The new Nick Tarr? Reporter Ray Stern's disorderly conduct charge mysteriously disappears...
Stern's still got his ticket, but his name wasn't on the court's docket...
As I mentioned in my post on harassed actor Nick Tarr last week, one of the MCSO's standard intimidation moves is to cite or arrest someone they want to "punish," then never file the ticket or the complaint with the court. Tarr stated this happened to him when his bogus 2002 citation for allegedly "impersonating" a highway patrolman was dropped the day before he was supposed to go to court.
Something similar has occurred to my colleague, New Times reporter Ray Stern. As part of the same nighttime sweep by Sheriff Joe's Selective Enforcement Unit that nabbed Village Voice Media honchos Mike Lacey and Jim Larkin, Stern was cited for the b.s. charge of "disorderly conduct." His real offense? Arguing with PHX lawyer Michele Iafrate earlier that day over whether or not taking digital pics of public docs is covered under AZ's public records law.
As discussed in this recent Bird column, legal experts agree that you can take digital pics of public records under the AZ law. That is, it is not precluded by the statute. But Iafrate objected to Stern taking digital photos of Sheriff's office press releases in her office. And after a brief but civil disagreement, Stern left, as was requested by Iafrate.
For reasons as yet unknown, the Sheriff's office and its sinister Selective Enforcement Unit got involved. Iafrate and her underlings claimed Stern caused a commotion in their office, that he had disturbed the peace of Iafrate's legal sanctum sanctorum by verbally jousting with her for a couple of minutes. You'd think a legal beagle would be not be boggled by such give and take, but in Iafrate's case, she was so flustered by someone who didn't agree with her that she called in the county gendarmes! Tough as nails Iafrate is not, unless we're talkin' about Lee Press-Ons.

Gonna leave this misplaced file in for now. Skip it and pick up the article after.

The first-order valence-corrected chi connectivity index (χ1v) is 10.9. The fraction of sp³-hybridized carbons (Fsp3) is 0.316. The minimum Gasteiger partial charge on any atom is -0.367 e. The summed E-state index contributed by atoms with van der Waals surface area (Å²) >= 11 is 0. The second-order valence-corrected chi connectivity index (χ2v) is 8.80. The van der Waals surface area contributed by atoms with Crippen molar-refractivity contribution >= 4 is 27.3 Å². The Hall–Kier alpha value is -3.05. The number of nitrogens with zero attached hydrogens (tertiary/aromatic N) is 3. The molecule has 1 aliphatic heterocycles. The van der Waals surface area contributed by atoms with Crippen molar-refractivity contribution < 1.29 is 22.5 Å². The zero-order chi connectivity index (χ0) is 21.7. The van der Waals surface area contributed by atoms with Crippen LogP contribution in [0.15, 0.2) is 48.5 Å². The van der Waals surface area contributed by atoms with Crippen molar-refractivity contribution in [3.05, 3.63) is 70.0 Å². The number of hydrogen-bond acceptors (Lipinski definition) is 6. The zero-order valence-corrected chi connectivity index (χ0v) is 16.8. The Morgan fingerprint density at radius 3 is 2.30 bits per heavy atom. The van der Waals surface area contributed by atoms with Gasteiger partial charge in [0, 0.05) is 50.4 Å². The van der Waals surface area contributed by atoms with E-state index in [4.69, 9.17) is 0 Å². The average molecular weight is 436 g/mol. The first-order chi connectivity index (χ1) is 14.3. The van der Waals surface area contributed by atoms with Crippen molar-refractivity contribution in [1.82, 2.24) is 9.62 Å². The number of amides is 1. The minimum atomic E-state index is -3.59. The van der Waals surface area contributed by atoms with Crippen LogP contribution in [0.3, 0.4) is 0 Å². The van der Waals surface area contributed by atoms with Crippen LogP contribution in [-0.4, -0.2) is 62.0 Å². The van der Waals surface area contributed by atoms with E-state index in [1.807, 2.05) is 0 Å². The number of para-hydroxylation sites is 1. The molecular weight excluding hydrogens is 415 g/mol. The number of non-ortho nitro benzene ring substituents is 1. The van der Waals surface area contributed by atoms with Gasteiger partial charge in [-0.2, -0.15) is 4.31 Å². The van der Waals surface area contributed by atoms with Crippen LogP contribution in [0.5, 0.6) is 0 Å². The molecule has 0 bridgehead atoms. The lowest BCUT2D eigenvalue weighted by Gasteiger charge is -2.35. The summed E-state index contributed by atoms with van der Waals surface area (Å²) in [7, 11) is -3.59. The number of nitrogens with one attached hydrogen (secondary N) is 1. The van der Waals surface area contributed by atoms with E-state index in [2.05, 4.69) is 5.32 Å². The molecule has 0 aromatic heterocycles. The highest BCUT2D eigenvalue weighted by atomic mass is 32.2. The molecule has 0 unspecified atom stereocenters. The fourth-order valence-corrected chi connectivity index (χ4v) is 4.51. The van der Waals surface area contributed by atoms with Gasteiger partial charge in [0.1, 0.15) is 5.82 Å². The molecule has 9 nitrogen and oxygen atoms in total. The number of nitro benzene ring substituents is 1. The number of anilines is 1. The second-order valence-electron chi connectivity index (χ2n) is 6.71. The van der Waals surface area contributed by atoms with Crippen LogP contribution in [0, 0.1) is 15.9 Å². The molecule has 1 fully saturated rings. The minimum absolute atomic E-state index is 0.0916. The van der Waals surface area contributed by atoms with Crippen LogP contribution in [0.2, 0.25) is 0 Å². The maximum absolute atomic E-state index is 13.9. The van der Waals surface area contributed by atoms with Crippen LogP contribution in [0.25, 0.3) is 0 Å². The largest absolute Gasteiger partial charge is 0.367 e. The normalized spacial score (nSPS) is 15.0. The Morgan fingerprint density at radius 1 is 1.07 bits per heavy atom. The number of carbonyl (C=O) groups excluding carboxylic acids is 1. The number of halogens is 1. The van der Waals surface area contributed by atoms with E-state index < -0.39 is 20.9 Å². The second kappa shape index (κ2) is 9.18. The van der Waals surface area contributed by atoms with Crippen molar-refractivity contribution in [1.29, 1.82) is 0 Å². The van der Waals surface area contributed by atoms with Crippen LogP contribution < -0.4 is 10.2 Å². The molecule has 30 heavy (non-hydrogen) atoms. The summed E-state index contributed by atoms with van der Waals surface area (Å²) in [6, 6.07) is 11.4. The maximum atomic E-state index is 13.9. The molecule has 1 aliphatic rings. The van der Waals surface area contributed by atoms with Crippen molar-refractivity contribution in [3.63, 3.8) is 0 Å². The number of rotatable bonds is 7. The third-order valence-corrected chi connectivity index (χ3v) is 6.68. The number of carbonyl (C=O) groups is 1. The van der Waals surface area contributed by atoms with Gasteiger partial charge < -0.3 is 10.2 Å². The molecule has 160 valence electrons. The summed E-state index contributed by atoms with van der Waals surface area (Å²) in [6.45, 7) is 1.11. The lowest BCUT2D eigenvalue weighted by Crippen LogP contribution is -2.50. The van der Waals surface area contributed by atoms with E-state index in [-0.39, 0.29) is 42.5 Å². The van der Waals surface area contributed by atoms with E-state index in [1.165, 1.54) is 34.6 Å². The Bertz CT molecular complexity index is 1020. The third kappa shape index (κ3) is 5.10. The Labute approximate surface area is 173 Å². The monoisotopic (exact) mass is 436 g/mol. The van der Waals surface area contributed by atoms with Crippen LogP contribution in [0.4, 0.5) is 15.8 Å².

Why is Iafrate representing the Sheriff's office, and why do New Times journos have to pick up and examine MCSO documents there? How much of the taxpayer's money is being wasted on this argument-averse lady esquire? And why did Iafrate call the Sheriff's office instead of the PHX Police Department? Maybe because the PHX PD would have laughed their asses off at the complaint? We're working on finding all this out. In any case, when Stern reported to court last week on the date and time listed on his ticket, his name was nowhere on the docket, and no one seems to know where the complaint has gone. Into someone's square file, probably.
This still sucks because the Selective Enforcement Unit could, hypothetically, come back at a later date and charge Stern. It would be unusual, but no more unusual than an "elite" plainclothes unit delivering a citation to someone's home in the middle of the night. So this matter will still be hanging over Stern, a little Kafkaesque mind-fuck from our pals at Selective Enforcement.
"The charge is ludicrous and the circumstances in which it was issued even more so," Stern told me after making his court date. "The Sheriff’s Office abused its power in issuing me that bogus citation. That's lame."
According to Stern's lawyer, the County Attorney claims to know nothing about the matter. Now isn't that convenient? The Selective Enforcement Unit can go anywhere it wants, cite anyone it wants, arrest anyone it wants, and the County Attorney casually looks the other way. Nah, this ain't Guatemala, Bolivia or Venezuela, people. It's Maricopa frickin' County, and except for the Sheriff's office's bully-boy tactics, it's lovely this time of year.
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